Advertisers Asked To Stop Blocking Advertising On Essential News Sites

Online news in mobile phone. Close up of smartphone screen. Man reading articles in application. Hand holding smart device. Mockup website. Newspaper and portal on internet.

Industry association IAB Australia has issued an urgent call to action for brands, agencies, ad verification firms, and other companies in the digital advertising supply chain to stop blocking the news.

The call comes as many brand and agency teams have mistakenly updated their programmatic and all other media buying to prevent any advertising surrounded by topics including “crisis,” “COVID-19,” and “coronavirus”.

IAB has also encouraged brands who may currently be reviewing their creative and messaging before relaunching their advertising campaigns to ensure they consider their policy around which environments they support when they relaunch to ensure they don’t inadvertently block premium content sites.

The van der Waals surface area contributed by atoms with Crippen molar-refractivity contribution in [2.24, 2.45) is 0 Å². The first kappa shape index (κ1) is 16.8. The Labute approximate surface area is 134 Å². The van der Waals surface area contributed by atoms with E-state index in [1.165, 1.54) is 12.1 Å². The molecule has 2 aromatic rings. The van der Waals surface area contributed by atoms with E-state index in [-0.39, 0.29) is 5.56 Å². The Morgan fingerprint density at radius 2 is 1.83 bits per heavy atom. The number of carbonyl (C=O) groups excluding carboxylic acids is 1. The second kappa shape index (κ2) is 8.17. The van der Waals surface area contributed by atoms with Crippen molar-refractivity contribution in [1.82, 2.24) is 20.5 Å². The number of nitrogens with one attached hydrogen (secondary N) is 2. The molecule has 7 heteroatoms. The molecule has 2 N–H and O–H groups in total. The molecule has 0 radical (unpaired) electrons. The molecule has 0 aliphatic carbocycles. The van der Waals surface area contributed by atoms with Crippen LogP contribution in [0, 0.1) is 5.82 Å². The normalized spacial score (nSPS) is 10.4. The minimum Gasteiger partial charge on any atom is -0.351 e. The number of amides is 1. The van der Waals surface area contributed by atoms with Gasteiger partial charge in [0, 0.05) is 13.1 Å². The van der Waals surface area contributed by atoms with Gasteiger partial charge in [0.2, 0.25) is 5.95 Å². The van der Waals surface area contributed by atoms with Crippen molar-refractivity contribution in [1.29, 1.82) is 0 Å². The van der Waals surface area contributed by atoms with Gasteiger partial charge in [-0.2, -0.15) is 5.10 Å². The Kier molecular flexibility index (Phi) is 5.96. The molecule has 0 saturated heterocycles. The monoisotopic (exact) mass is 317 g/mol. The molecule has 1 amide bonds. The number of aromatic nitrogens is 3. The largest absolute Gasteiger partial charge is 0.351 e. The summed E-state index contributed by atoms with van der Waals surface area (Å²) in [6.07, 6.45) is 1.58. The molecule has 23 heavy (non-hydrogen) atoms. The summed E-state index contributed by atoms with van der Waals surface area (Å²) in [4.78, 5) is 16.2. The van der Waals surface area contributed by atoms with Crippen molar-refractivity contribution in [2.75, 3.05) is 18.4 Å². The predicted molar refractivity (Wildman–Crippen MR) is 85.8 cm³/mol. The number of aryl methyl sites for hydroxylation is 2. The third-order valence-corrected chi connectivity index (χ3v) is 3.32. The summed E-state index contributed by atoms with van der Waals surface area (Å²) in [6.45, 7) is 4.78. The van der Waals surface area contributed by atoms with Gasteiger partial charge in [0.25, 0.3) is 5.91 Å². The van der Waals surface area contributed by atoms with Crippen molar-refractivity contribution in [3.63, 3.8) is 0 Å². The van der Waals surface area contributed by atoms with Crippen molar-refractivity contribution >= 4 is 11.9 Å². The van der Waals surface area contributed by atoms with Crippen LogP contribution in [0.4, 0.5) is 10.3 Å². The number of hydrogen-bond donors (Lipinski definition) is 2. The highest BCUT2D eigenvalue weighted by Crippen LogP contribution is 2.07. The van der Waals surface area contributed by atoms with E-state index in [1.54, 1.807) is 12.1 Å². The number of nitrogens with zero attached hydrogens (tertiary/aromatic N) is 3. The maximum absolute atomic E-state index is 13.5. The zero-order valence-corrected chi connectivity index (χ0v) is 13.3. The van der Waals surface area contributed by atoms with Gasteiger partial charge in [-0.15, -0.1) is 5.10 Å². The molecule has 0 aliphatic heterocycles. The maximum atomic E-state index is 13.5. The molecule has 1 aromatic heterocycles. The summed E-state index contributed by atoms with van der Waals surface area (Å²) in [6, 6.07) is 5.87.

According to Gai Le Roy, CEO of IAB Australia, news consumption has understandably changed over the last month as people seek out information and return to news websites for regular updates, yet advertisers aren’t keeping step with this demand.

“Credible news and media organisations are seeing huge jumps in online traffic, but many brands are blocking advertising from appearing near content mentioning coronavirus. It’s essential that brands support news and journalism because with this content now so ubiquitous, without advertising support it will be simply unworkable and unsustainable for the production of news content.”

Production of accurate helpful and accessible information by journalists working for credible news organisations need to be financially supported through advertising, yet worryingly, while news organisations are investing heavily to keep the public informed, the word “coronavirus” and “COVID” are fast accelerating up advertiser blocklists, leaving swathes of news inventory redundant of much needed ad revenue.

“Brands and agencies have the ability to decide for themselves the news organisations they deem legitimate and critical to the Australian public and economy. For those brands able to advertise at the moment, having advertising messages in these trusted environments with engaged audiences is an important investment,” said Le Roy.